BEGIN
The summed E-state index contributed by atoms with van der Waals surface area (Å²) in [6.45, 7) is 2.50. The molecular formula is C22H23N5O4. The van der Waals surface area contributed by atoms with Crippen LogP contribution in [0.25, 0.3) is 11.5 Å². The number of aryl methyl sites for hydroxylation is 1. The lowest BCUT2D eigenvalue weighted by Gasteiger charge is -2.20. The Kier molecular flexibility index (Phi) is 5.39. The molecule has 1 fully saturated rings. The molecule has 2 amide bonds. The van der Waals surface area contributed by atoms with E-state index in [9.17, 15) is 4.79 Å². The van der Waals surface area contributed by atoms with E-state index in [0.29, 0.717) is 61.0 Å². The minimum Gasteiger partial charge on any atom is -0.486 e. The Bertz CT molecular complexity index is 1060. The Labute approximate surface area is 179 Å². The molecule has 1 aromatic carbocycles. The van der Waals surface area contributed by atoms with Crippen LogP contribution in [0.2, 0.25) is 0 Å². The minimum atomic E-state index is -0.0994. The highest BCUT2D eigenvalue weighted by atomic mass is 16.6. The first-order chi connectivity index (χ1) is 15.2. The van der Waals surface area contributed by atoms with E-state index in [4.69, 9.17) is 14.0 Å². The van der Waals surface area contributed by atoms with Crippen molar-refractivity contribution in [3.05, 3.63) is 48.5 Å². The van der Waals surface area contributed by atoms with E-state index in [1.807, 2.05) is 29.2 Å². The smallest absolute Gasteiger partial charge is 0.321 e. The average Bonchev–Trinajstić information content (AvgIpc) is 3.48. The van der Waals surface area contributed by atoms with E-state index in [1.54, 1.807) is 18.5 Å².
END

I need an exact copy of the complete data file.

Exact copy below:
The summed E-state index contributed by atoms with van der Waals surface area (Å²) in [6.45, 7) is 2.50. The molecular formula is C22H23N5O4. The van der Waals surface area contributed by atoms with Crippen LogP contribution in [0.25, 0.3) is 11.5 Å². The number of aryl methyl sites for hydroxylation is 1. The lowest BCUT2D eigenvalue weighted by Gasteiger charge is -2.20. The Kier molecular flexibility index (Phi) is 5.39. The molecule has 1 fully saturated rings. The molecule has 2 amide bonds. The van der Waals surface area contributed by atoms with E-state index in [9.17, 15) is 4.79 Å². The van der Waals surface area contributed by atoms with E-state index in [0.29, 0.717) is 61.0 Å². The minimum Gasteiger partial charge on any atom is -0.486 e. The Bertz CT molecular complexity index is 1060. The Labute approximate surface area is 179 Å². The molecule has 1 aromatic carbocycles. The van der Waals surface area contributed by atoms with Crippen LogP contribution in [0.2, 0.25) is 0 Å². The minimum atomic E-state index is -0.0994. The highest BCUT2D eigenvalue weighted by atomic mass is 16.6. The first-order chi connectivity index (χ1) is 15.2. The van der Waals surface area contributed by atoms with E-state index in [4.69, 9.17) is 14.0 Å². The van der Waals surface area contributed by atoms with Crippen molar-refractivity contribution in [3.05, 3.63) is 48.5 Å². The van der Waals surface area contributed by atoms with E-state index in [1.807, 2.05) is 29.2 Å². The smallest absolute Gasteiger partial charge is 0.321 e. The average Bonchev–Trinajstić information content (AvgIpc) is 3.48. The van der Waals surface area contributed by atoms with E-state index in [1.54, 1.807) is 18.5 Å².